And waited some more.

Nothing moved until a dirty red, late-model Pontiac Vibe station wagon approached from the opposite direction. It swept past and swung down on the wrong side of the street behind me. I watched in my rearview mirror as it backed along the curb until there was only a short space between my bumper and its tailgate. The Vibe was a small vehicle with a wimpy four-cylinder engine that had about as much pickup as a road grader, and I thought, They’re going to try to get away in this? Kids on skateboards could outrace a Vibe.

I stared at the back of the driver’s head with such intensity that I didn’t hear or see anyone approach the Reliant until the kidnapper spoke.

“Put both hands on the steering wheel,” he said.

His words startled me. I turned to look out the passenger window. A man dressed in white coveralls and a black ski mask was squatting on the cracked sidewalk about a yard away; I didn’t know if he came from the yellow house or not. He had one arm wrapped around Victoria Dunston’s shoulder and neck and another carelessly gripping a nine-millimeter automatic. He was pointing the gun at the girl’s ear, yet she did not respond to it at all. She stood stoically, her jaw set, her eyes glittering.

“I said put both hands on the steering wheel.”

I did what the kidnapper told me while staring into Victoria’s eyes. I found there exactly what I prayed I’d find—rage, pure and untempered by humiliation or embarrassment or disorientation or shock or fear. She was angry, but she wasn’t hurt. The sight of her nearly made me smile. She’s all right, my inner voice told me. She’s going to be fine.

“Here she is all safe and sound.” The kidnapper spoke as if he had cotton in his mouth. He was still trying to hide his identity, yet it was Scottie—I knew it.

“This is how it’s gonna work, you listening, McKenzie?”

“I’m listening.”

“How ’bout you?” Scottie nudged Victoria. She didn’t answer. “Now you’re quiet. I gotta tell ya, McKenzie. This girl, she’s got some mouth on her. The things she said to me—I thought you had to be married to hear girls talk like that.”

“Possibly she was upset,” I said.

“Oh, she’s upset. Ain’t that the truth, huh, honey?”

Victoria didn’t reply.

“This is how it’s going to work,” Scottie said. “I’m going to stand here with the girl and you’re going to sit there with your hands on the steering wheel. My partner is going to transfer the money from your trunk to the back of the wagon, one packet at a time, like we said. He had better not see any kind of GPS or listening device. If he does, you’re both dead.” I flashed on the device taped to my thigh. I squeezed my legs together, forced myself not to look down for fear of attracting Scottie’s attention to it. “If it’s cool, if we’re satisfied, the girl, she goes into your car and the both of you drive away. We do the same. No harm, no foul. Okay?”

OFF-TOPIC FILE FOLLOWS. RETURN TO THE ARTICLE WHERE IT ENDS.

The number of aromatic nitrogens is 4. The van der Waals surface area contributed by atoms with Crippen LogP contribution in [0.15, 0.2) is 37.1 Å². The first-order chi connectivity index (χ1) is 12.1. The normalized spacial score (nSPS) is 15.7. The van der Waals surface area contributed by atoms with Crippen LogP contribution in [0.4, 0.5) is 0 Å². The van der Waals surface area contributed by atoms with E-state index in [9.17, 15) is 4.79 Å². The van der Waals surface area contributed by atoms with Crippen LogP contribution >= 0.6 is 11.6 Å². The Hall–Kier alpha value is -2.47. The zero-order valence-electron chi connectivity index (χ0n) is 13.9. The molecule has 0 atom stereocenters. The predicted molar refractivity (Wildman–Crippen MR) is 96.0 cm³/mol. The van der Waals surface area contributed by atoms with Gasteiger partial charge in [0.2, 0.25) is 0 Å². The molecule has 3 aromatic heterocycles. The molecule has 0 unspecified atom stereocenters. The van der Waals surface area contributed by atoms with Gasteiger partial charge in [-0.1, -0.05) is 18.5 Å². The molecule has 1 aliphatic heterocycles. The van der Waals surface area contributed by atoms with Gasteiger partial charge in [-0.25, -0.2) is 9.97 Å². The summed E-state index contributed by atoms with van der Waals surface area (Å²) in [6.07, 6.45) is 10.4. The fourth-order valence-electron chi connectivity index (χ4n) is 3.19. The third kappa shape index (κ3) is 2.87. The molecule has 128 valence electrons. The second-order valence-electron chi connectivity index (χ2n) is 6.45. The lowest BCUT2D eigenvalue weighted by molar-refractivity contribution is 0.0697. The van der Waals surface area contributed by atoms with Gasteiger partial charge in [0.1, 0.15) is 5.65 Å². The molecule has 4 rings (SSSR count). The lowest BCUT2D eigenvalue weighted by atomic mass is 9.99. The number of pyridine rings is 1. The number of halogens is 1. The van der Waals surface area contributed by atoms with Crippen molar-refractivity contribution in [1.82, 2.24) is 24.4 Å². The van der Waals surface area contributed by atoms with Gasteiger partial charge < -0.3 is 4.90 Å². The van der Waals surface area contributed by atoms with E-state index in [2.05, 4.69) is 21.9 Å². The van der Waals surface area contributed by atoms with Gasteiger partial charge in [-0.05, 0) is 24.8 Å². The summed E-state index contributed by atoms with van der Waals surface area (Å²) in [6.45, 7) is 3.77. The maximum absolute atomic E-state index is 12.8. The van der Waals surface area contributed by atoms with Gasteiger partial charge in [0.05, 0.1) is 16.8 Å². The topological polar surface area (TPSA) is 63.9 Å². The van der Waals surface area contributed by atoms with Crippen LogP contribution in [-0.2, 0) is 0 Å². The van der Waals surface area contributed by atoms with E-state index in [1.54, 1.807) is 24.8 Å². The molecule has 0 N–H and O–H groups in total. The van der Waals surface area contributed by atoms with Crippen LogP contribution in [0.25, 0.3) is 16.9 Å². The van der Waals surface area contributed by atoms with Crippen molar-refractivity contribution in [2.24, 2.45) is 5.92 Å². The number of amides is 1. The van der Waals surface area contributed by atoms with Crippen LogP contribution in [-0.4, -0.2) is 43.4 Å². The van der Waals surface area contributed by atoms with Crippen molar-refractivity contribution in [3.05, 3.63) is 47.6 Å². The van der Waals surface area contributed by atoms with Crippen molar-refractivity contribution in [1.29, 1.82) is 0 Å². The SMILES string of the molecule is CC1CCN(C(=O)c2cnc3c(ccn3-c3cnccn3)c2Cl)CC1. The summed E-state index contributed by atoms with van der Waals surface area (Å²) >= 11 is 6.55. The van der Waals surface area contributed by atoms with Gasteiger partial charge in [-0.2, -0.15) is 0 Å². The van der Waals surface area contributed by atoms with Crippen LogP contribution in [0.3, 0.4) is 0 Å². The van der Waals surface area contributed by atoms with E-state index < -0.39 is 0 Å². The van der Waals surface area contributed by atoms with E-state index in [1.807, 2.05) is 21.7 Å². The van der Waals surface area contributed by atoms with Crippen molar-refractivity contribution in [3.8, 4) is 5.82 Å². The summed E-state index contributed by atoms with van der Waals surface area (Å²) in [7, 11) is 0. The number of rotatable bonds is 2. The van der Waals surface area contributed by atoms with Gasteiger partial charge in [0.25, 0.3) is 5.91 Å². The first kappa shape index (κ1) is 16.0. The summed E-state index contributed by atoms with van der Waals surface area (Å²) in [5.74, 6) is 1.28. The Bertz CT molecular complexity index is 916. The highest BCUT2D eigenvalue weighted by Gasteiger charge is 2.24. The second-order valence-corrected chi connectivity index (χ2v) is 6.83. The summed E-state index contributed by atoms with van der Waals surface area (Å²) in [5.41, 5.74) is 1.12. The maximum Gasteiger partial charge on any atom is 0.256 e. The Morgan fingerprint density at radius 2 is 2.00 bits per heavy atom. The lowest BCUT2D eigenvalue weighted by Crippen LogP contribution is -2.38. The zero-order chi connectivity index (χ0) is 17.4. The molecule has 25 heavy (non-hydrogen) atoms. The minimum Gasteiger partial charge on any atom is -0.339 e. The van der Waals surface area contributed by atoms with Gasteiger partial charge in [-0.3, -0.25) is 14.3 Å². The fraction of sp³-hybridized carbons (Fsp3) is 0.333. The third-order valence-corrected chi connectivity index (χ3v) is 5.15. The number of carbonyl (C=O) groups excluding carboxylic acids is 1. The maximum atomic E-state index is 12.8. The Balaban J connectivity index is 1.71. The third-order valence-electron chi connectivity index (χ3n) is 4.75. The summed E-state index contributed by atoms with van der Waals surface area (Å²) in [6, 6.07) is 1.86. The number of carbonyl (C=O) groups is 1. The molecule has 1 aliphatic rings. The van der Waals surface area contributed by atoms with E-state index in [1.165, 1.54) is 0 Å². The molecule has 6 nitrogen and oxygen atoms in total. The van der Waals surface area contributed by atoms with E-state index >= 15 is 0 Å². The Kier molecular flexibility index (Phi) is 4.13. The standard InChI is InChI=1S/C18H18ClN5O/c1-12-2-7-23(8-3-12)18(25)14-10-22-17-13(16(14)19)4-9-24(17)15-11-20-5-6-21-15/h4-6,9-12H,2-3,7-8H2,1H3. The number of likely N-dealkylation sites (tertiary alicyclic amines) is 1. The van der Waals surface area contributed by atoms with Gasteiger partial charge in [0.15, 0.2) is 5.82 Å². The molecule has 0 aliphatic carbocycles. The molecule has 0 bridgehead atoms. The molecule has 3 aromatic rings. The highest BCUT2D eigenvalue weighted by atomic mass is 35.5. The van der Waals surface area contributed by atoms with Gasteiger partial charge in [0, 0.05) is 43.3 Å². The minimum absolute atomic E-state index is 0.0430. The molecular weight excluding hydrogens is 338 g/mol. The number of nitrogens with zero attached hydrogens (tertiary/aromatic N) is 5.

“Pop the trunk. There’s a lever between the seat and the door.”

I did what I was told. Afterward, I gripped the steering wheel in the ten and two positions and worked to control my anger.

“This won’t take long,” Scottie said.

I heard Scottie’s partner get out of the Vibe and open the rear hatch of the station wagon, but I couldn’t see him—the trunk lid of the Reliant blocked my view. I spent most of my time watching Scottie and Victoria. Scottie should have kept his eyes on me. Instead, he was watching his partner. Victoria stared straight ahead.

“Are you all right?” I asked.

Scottie answered for her. “I said so, didn’t I?”

Victoria remained silent.

I wanted her to speak. I wanted her to smile. I wanted her to tell me how lame I looked sitting there in my wet shorts. Maybe if I made a joke. Only nothing came to me. I sat in the car, watching Victoria’s face, my hands gripping the steering wheel tighter and tighter until the knuckles were white. After a couple of minutes, I heard the hatch of the station wagon close.

“We ready?” Scottie asked.

I didn’t hear an answer, but Scottie must have been satisfied.

“A deal’s a deal,” he said. He took his arm away and pushed Victoria forward. “Get in the car,” he said. Victoria opened the door, slid in next to me, and closed the door. She still didn’t speak.

“Buckle your seat belt, honey,” I told her.

She glared at me and shook her head as if she thought I were seriously deranged, but she buckled her belt.

“Okay,” said Scottie. “You can go.”

He put his gun in his pocket.

I started up the car, put it in gear.

“You’re an asshole, Scottie,” I said and hit the accelerator. “I’ll be seeing you real soon.” I glanced at him in the rearview as I sped down the street. From his body language, he looked like he had just been zapped with a Taser. I liked the look.